World Library  
Flag as Inappropriate
Email this Article


Article Id: WHEBN0005153849
Reproduction Date:

Title: Tenuto  
Author: World Heritage Encyclopedia
Language: English
Subject: Accent (music), Articulation (music), Portato, Percussion notation, Tremolo
Collection: Articulations, Italian Words and Phrases, Rhythm and Meter
Publisher: World Heritage Encyclopedia


A tenuto marking on an individual note
Diatonic scale on C, tenuto. About this sound Play  

Tenuto (Italian, past participle of tenere, "to hold") is a direction used in musical notation. It is one of the earliest directions to be used in music notation, as Notker of St. Gall (c.840 - 912) discusses the use of the letter t in plainsong notation as meaning trahere vel tenere debere in one of his letters.

The precise meaning of tenuto is contextual: it can mean either hold the note in question its full length (or longer, with slight rubato), or play the note slightly louder. In other words, the tenuto mark may alter either the dynamic or the duration of a note. Either way, the marking indicates that a note should receive emphasis.[1]

The mark's meaning may be affected when it appears in conjunction with other articulations. When it appears with a staccato dot, it means non legato[2] or detached. When it appears with an accent mark, because the accent indicates dynamics, the tenuto means full or extra duration.[3]


Tenuto can be notated three ways:

  1. The word tenuto written above the passage to be played tenuto.
  2. The abbreviation ten. written above the note or passage to be played tenuto.
  3. A horizontal line, roughly the length of a notehead, placed immediately above or below the note to be played tenuto (as in the image above).

See also


  1. ^ Tom Gerou and Linda Lusk, Essential Dictionary of Music Notation no (1996)
  2. ^ Kurt Stone, "Music Notation in the Twentieth Century" (1980)
  3. ^ Tom Gerou and Linda Lusk, Essential Dictionary of Music Notation (1996)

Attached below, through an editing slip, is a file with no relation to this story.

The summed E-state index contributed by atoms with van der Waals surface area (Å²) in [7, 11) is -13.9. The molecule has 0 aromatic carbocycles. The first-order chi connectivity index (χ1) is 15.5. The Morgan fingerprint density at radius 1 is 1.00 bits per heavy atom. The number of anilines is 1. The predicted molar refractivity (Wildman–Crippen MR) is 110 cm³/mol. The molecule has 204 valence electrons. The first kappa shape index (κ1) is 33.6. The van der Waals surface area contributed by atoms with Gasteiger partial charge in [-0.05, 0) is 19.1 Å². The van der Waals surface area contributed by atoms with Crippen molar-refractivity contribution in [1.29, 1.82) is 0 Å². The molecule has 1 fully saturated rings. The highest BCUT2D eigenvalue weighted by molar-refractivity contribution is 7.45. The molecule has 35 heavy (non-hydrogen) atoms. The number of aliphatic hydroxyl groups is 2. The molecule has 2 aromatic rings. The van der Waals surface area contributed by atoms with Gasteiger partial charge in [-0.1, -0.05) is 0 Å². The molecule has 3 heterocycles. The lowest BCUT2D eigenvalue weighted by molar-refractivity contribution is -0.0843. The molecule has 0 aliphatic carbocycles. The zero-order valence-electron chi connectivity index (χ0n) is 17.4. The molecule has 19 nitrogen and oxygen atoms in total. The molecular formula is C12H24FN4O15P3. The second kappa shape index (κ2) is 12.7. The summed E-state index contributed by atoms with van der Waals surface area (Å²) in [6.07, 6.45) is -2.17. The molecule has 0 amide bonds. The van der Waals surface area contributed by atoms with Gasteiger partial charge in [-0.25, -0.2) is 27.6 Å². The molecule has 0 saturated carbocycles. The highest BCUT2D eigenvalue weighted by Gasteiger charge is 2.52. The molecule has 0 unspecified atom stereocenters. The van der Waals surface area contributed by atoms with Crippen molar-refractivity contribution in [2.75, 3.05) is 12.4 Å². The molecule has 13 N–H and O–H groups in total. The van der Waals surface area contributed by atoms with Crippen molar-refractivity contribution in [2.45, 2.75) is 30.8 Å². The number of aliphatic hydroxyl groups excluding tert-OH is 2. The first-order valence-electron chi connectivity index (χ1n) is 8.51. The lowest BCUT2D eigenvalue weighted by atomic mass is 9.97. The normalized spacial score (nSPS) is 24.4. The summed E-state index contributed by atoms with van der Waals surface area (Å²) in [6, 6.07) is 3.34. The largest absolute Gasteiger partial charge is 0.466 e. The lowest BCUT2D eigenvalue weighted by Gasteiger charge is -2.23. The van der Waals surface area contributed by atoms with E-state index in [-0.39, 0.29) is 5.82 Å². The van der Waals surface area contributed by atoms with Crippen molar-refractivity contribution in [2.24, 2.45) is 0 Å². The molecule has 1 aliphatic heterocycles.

• David Fallows, "Tenuto." Grove Music Online ed. L. Macy. (Accessed 15 May 2006) [2]
This article was sourced from Creative Commons Attribution-ShareAlike License; additional terms may apply. World Heritage Encyclopedia content is assembled from numerous content providers, Open Access Publishing, and in compliance with The Fair Access to Science and Technology Research Act (FASTR), Wikimedia Foundation, Inc., Public Library of Science, The Encyclopedia of Life, Open Book Publishers (OBP), PubMed, U.S. National Library of Medicine, National Center for Biotechnology Information, U.S. National Library of Medicine, National Institutes of Health (NIH), U.S. Department of Health & Human Services, and, which sources content from all federal, state, local, tribal, and territorial government publication portals (.gov, .mil, .edu). Funding for and content contributors is made possible from the U.S. Congress, E-Government Act of 2002.
Crowd sourced content that is contributed to World Heritage Encyclopedia is peer reviewed and edited by our editorial staff to ensure quality scholarly research articles.
By using this site, you agree to the Terms of Use and Privacy Policy. World Heritage Encyclopedia™ is a registered trademark of the World Public Library Association, a non-profit organization.

Copyright © World Library Foundation. All rights reserved. eBooks from World eBook Library are sponsored by the World Library Foundation,
a 501c(4) Member's Support Non-Profit Organization, and is NOT affiliated with any governmental agency or department.